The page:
Whether you're consolidating debt or replacing the transmission in your car, a 401(k) loan can provide the low-cost funds you need, fast. After all, you have access to 50% of your vested balance or up to $50,000, whichever is less. And, you'd be borrowing from yourself, which feels better than borrowing money from the bank.
That's the good news. The bad news is that borrowing from your own retirement plan can lead to bigger financial problems in the future. Here are four mistakes to avoid if you're considering taking a 401(k) loan.
1. Assuming it's the cheapest option
401(k) loans carry a competitive interest rate, usually the prime rate plus one or two percentage points. Using today's prime rate of 5.25%, that equates to a total interest rate of 6.25% to 7.25% -- a far cry from the typical credit card interest rate of 16% to 25%. Plus, you're technically paying the 401(k) loan interest to yourself, not to a bank.
But a 401(k) loan has other financial implications that are easy to overlook. When you borrow out of your retirement plans, your investments are partly cashed out to fund the loan. And that means you're missing out on compound earnings while you repay those funds. If your investments are growing, the cost of those missed earnings could be significant.
2. Delaying retirement savings until the loan is paid off
Most people will lower their 401(k) contributions during the loan repayment period, which can be up to five years. The plan might require you to repay the loan in full before making new contributions, or you might adjust your contribution levels to cover the additional burden of the loan repayment. In either case, when you make lower contributions, it often means lower company-match contributions. And it also means you're delaying your retirement.
Let's say your 401(k) investments are earning a return of 7% annually. If you lower your contributions by $200 a month for five years, you skip about $14,400 in savings. You can't just recoup that balance by adding $200 to your contributions for the next five years, either. Doing that would get you back to the $14,400 -- but if you had left all the money invested and continued contributing for 10 years, you'd have $34,820.
If the plan prohibits you from contributing during the loan repayment period, open up a traditional IRA and save money there instead. You can contribute up to $6,000 annually, or $7,000 if you're over age 50. Depending on your income level, you may or may not get a tax deduction for those contributions, but your IRA earnings will grow tax-free either way.
3. Using the loan to keep overspending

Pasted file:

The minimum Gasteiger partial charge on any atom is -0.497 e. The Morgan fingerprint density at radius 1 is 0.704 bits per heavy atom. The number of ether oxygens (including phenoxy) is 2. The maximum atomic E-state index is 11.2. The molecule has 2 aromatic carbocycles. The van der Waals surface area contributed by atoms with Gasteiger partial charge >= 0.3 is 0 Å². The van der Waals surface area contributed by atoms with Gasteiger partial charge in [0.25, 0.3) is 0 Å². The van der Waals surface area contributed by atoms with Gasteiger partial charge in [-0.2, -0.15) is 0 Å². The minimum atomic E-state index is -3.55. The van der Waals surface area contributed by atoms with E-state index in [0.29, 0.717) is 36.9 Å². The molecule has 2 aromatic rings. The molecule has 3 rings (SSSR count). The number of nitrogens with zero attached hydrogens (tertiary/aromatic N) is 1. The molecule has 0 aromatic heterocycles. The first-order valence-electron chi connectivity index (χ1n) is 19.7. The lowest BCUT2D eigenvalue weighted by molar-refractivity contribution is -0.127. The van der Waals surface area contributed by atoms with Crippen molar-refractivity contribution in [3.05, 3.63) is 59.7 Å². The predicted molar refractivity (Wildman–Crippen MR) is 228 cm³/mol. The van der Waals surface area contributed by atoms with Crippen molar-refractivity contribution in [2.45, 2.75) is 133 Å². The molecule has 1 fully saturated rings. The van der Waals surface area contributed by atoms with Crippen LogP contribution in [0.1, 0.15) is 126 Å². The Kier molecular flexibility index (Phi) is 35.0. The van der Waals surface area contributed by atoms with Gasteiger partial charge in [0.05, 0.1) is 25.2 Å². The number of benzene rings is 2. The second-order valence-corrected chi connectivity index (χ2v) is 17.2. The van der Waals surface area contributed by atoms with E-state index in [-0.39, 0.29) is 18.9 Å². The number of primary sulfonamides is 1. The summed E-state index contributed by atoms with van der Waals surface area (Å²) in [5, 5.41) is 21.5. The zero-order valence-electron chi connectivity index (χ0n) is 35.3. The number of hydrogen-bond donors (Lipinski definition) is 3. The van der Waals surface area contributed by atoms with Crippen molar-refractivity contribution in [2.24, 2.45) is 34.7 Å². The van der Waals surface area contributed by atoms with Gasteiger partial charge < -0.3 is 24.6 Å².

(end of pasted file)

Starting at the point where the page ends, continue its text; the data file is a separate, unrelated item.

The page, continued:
Debt consolidation is a tricky thing. You pay off various high-rate cards to lower your monthly burden and shorten the debt payoff period. But then you end up with available credit on the accounts you've just repaid. You'll be in a very bad place financially if you give in to the urge to use those newly repaid credit cards.
Avoid that fate by chopping up the card or hiding it away somewhere. Don't close out the card entirely, because your credit score will take a hit -- just do what it takes to stop using it. Then, put yourself on a budget and stick to it by paying cash whenever possible.
4. Not evaluating your job security before taking out the loan
If you lose or leave your job, you'll have to repay the loan to avoid a tax penalty. The good news is that you have until your next federal filing date, usually April 15, to complete the repayment. But if that date comes and goes, and you're younger than 59 1/2, the unpaid loan is treated as a taxable distribution and taxed at your federal income tax rate plus an additional 10%.
Note that you still owe the money if you roll over your 401(k) balance to an IRA after you leave your job. The only way to sidestep the taxes is to make an IRA contribution equal to the outstanding loan balance.
The takeaway here is to evaluate your job security before borrowing from your 401(k). If you have any doubt about staying in your job, look at other sources for the cash you need.
Keep saving if you do borrow
Tapping your 401(k) for a loan might seem like a good idea on paper, thanks to a low interest rate and easy access to the funds. But there are trade-offs. The disruption to your retirement savings plan can be hard to overcome, and you face a big tax penalty if you lose your job. Think through those possibilities and limit the downsides by committing to increased retirement savings going forward.